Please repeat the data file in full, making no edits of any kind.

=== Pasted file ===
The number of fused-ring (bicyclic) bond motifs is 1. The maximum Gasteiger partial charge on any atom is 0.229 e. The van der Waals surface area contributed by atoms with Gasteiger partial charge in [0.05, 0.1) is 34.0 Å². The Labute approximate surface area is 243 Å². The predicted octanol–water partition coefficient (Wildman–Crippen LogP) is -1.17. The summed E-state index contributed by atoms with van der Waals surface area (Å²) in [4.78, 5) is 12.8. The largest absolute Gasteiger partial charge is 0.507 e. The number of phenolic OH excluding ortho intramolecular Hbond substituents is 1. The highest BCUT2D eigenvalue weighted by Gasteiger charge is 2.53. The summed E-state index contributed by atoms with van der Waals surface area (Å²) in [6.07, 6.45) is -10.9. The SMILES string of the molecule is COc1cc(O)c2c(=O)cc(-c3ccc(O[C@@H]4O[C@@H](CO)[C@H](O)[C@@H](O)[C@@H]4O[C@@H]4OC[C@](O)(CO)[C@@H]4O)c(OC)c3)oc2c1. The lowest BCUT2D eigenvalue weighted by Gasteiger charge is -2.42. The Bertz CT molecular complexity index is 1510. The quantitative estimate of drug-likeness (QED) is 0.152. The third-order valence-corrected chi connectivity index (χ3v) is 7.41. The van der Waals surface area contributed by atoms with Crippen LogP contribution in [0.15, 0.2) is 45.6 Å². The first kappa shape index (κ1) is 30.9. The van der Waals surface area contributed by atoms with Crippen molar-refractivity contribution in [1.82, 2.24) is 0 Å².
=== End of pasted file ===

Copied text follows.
The number of fused-ring (bicyclic) bond motifs is 1. The maximum Gasteiger partial charge on any atom is 0.229 e. The van der Waals surface area contributed by atoms with Gasteiger partial charge in [0.05, 0.1) is 34.0 Å². The Labute approximate surface area is 243 Å². The predicted octanol–water partition coefficient (Wildman–Crippen LogP) is -1.17. The summed E-state index contributed by atoms with van der Waals surface area (Å²) in [4.78, 5) is 12.8. The largest absolute Gasteiger partial charge is 0.507 e. The number of phenolic OH excluding ortho intramolecular Hbond substituents is 1. The highest BCUT2D eigenvalue weighted by Gasteiger charge is 2.53. The summed E-state index contributed by atoms with van der Waals surface area (Å²) in [6.07, 6.45) is -10.9. The SMILES string of the molecule is COc1cc(O)c2c(=O)cc(-c3ccc(O[C@@H]4O[C@@H](CO)[C@H](O)[C@@H](O)[C@@H]4O[C@@H]4OC[C@](O)(CO)[C@@H]4O)c(OC)c3)oc2c1. The lowest BCUT2D eigenvalue weighted by Gasteiger charge is -2.42. The Bertz CT molecular complexity index is 1510. The quantitative estimate of drug-likeness (QED) is 0.152. The third-order valence-corrected chi connectivity index (χ3v) is 7.41. The van der Waals surface area contributed by atoms with Crippen LogP contribution in [0.15, 0.2) is 45.6 Å². The first kappa shape index (κ1) is 30.9. The van der Waals surface area contributed by atoms with Crippen molar-refractivity contribution in [1.82, 2.24) is 0 Å².